A nonsmoker, non alcoholic elderly woman presented to the outpatients’ clinic with 2 weeks history of postprandial pain radiating to back. She denied vomiting or weight loss. Her general physical and abdominal examinations were unremarkable.
The initial hematologic, biochemical and liver function tests were within prescribed normal range.
Following ultrasound examination, abdominal contrast enhanced computed tomography (CECT) scan was done (Figure 1 & 2) which shows a normally enhancing liver with no space occupying lesion or intrahepatic biliary radical dilatation. There is a cystic dilatation of common duct. The gallbladder shows an enhancing polypoidal mass lesion. The fat planes between the liver and gallbladder are well preserved. The pancreas and spleen appear normal and there is no significant lymphadenopathy.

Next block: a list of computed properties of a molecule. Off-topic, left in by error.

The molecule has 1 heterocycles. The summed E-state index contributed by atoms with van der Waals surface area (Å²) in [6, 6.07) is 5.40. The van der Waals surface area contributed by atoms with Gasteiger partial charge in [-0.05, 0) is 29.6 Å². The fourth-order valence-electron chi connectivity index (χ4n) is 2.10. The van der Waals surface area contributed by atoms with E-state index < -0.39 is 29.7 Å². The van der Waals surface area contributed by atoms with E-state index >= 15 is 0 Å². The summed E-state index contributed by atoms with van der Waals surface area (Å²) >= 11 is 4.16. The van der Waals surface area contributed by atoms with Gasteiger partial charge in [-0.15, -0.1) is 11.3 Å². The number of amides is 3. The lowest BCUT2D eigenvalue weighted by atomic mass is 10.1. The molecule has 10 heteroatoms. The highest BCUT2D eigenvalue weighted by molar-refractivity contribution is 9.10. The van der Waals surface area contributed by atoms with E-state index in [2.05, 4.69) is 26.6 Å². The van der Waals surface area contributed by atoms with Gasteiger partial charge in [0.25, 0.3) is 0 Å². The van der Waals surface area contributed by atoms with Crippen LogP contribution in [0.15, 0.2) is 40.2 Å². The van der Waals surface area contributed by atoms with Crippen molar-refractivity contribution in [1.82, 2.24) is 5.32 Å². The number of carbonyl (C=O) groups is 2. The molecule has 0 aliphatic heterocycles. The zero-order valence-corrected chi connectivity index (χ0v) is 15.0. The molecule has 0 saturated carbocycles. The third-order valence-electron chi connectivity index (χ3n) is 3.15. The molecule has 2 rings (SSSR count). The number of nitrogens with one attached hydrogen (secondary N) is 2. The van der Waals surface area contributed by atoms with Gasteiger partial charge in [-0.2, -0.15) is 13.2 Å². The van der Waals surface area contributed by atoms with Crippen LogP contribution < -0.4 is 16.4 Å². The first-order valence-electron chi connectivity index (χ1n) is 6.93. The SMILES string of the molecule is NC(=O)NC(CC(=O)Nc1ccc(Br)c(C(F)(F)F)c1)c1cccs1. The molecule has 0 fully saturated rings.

In view of abdominal CECT findings, a diagnosis of choledochal cyst type I (cystic) with probable malignant gallbladder mass lesion was made.
A radical cholecystectomy with resection of common duct was performed. The histopathology was suggestive of choledochal cyst with papillary carcinoma (T1bN0M0) of the gallbladder. In adult patients with choledochal cyst, the incidence of carcinoma is reported to be 11.4% with median age of diagnosis being 42 years. Cholangiocarcinoma (70.4%) followed by gallbladder cancer (23.5%) are the most common malignancies.